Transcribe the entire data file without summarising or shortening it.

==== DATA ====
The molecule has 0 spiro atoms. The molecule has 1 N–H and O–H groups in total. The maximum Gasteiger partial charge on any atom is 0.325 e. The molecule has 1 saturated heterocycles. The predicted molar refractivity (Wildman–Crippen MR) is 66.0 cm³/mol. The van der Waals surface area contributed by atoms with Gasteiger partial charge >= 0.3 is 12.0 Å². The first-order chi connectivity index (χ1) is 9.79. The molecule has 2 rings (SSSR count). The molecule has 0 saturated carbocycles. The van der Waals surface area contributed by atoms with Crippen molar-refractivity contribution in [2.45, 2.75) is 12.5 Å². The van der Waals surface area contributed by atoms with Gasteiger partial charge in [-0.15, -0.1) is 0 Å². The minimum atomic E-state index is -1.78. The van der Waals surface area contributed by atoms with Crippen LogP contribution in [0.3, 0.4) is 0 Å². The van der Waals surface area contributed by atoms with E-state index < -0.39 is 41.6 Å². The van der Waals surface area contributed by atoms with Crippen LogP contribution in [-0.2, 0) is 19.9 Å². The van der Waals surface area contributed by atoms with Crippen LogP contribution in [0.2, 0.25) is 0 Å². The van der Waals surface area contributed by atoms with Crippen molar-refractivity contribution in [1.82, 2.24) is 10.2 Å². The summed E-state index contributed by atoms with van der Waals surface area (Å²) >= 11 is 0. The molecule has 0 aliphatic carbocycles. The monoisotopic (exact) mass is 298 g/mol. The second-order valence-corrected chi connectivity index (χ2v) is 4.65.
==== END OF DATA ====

The molecule has 0 spiro atoms. The molecule has 1 N–H and O–H groups in total. The maximum Gasteiger partial charge on any atom is 0.325 e. The molecule has 1 saturated heterocycles. The predicted molar refractivity (Wildman–Crippen MR) is 66.0 cm³/mol. The van der Waals surface area contributed by atoms with Gasteiger partial charge >= 0.3 is 12.0 Å². The first-order chi connectivity index (χ1) is 9.79. The molecule has 2 rings (SSSR count). The molecule has 0 saturated carbocycles. The van der Waals surface area contributed by atoms with Crippen molar-refractivity contribution in [2.45, 2.75) is 12.5 Å². The van der Waals surface area contributed by atoms with Gasteiger partial charge in [-0.15, -0.1) is 0 Å². The minimum atomic E-state index is -1.78. The van der Waals surface area contributed by atoms with Crippen LogP contribution in [0.3, 0.4) is 0 Å². The van der Waals surface area contributed by atoms with E-state index < -0.39 is 41.6 Å². The van der Waals surface area contributed by atoms with Crippen LogP contribution in [-0.2, 0) is 19.9 Å². The van der Waals surface area contributed by atoms with Crippen LogP contribution in [0.2, 0.25) is 0 Å². The van der Waals surface area contributed by atoms with Crippen molar-refractivity contribution in [1.82, 2.24) is 10.2 Å². The summed E-state index contributed by atoms with van der Waals surface area (Å²) >= 11 is 0. The molecule has 0 aliphatic carbocycles. The monoisotopic (exact) mass is 298 g/mol. The second-order valence-corrected chi connectivity index (χ2v) is 4.65.